Goodreads / Buy It
Title: Princess of Thorns
Author: Stacey Jay
Publisher: Random House
Pub. Date: December 9, 2014
Genre: Young Adult
Rec. Age Level: 14+
Pages: 400
More by this author: Of Beast and Beauty, Juliet Immortal, Romeo Redeemed


Game of Thrones meets the Grimm's fairy tales in this twisted, fast-paced romantic fantasy-adventure about Sleeping Beauty's daughter, a warrior princess who must fight to reclaim her throne.

Though she looks like a mere mortal, Princess Aurora is a fairy blessed with enhanced strength, bravery, and mercy yet cursed to destroy the free will of any male who kisses her. Disguised as a boy, she enlists the help of the handsome but also cursed Prince Niklaas to fight legions of evil and free her brother from the ogre queen who stole Aurora's throne ten years ago.

Will Aurora triumph over evil and reach her brother before it's too late? Can Aurora and Niklaas break the curses that will otherwise forever keep them from finding their one true love?

I feel like I've been binging on good fantasy lately - especially retellings! Princess of Thorns is a mashup of a few different fairy tales; it's difficult to tell which elements belong to which classic, which actually works out quite well because it allows Jay's novel to be familiar yet fresh.

Some people might be bothered by the fact that despite her name, the MC, Aurora, isn't the Sleeping Beauty character. This didn't bother me in the slightest. I didn't approach the Princess of Thorns with an expectations and I liked the that Jay mixed things up. It made things way less predictable.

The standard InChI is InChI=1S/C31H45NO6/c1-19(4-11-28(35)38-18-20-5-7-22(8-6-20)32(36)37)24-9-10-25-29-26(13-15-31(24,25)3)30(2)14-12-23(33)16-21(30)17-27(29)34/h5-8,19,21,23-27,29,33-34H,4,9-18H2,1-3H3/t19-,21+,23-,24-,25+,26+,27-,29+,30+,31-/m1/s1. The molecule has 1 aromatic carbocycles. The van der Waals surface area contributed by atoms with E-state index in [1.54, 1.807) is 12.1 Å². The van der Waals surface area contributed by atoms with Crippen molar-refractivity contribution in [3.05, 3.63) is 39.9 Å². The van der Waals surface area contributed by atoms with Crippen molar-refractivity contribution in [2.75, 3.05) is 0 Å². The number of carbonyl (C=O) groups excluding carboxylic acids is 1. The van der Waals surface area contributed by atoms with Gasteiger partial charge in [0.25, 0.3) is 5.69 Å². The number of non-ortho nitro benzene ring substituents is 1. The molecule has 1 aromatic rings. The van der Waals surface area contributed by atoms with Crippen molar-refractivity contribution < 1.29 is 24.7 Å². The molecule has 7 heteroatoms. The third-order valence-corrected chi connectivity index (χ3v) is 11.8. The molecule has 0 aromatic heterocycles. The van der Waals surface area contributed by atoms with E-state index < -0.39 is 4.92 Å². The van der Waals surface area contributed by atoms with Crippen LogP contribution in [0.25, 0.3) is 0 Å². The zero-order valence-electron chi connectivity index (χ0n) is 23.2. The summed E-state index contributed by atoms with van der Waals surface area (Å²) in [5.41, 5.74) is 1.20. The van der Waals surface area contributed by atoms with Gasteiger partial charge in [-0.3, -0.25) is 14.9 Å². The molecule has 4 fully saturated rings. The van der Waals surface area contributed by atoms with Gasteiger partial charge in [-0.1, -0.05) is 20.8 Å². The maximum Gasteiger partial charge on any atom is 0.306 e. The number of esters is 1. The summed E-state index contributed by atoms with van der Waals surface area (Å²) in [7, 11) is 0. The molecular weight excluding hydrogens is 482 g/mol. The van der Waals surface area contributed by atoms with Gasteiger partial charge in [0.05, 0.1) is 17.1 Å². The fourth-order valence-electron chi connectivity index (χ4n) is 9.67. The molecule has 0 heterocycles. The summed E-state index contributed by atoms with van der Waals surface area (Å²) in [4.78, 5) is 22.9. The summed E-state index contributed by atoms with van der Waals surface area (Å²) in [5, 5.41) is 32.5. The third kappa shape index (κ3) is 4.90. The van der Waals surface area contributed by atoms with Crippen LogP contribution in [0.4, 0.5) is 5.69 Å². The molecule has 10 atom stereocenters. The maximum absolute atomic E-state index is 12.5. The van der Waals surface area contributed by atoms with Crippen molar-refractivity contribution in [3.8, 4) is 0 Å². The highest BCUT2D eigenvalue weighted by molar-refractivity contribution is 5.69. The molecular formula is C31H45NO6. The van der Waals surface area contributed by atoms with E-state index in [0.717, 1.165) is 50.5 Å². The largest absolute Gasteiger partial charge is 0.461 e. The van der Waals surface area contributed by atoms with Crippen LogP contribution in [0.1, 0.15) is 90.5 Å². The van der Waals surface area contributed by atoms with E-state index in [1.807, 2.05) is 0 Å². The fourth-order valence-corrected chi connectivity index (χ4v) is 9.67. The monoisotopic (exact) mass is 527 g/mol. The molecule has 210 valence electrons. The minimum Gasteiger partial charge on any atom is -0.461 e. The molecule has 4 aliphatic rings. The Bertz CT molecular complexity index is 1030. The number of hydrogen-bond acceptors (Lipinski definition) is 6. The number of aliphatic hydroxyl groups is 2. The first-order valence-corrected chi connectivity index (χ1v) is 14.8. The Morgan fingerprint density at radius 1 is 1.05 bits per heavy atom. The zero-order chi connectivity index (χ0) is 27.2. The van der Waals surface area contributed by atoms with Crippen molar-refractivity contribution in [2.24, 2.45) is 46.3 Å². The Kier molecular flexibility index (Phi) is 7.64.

Sometimes the whole 'female character disguised as a boy' doesn't work, but I thought Jay pulled it off here. I had to employ some suspension of disbelief occasionally, but reminding myself that people often see only what they expect helped too. 

I've read a quite a few of Jay's early books (the zombie ones), but I'm really glad I read this one. From what I can tell, she's been doing retellings for a bit now and, if they're as good as this one, I'm considering them all must reads.


Sunday, December 21, 2014

Interview with Amy K. Nichols, author of Now That You're Here

Today I welcome writer Amy K. Nichols to The Hiding Spot to talk a bit about her debut novel, Now That You're Here!!

Now That You’re Here is part of a duology; what about a duology appealed to you, rather than a trilogy or standalone novel?

The idea of a duology actually came from my editor, Katherine Harrison, at Knopf. I’d originally written the book as a standalone. Then, after going through revisions with my agent, we went on submission, pitching the books as a trilogy with all three books set in the same world. Katherine loved the manuscript and wanted to acquire it, but presented the idea of instead having two books that mirror each other, taking place in the two parallel worlds, and working in such a way that reading the second book changes your understanding of the first. It was such a brilliant idea that, as soon as I heard it, I knew it was the right way to go.

Tell me a little bit about your writing process: Do you outline? Start at the beginning? The middle? The end?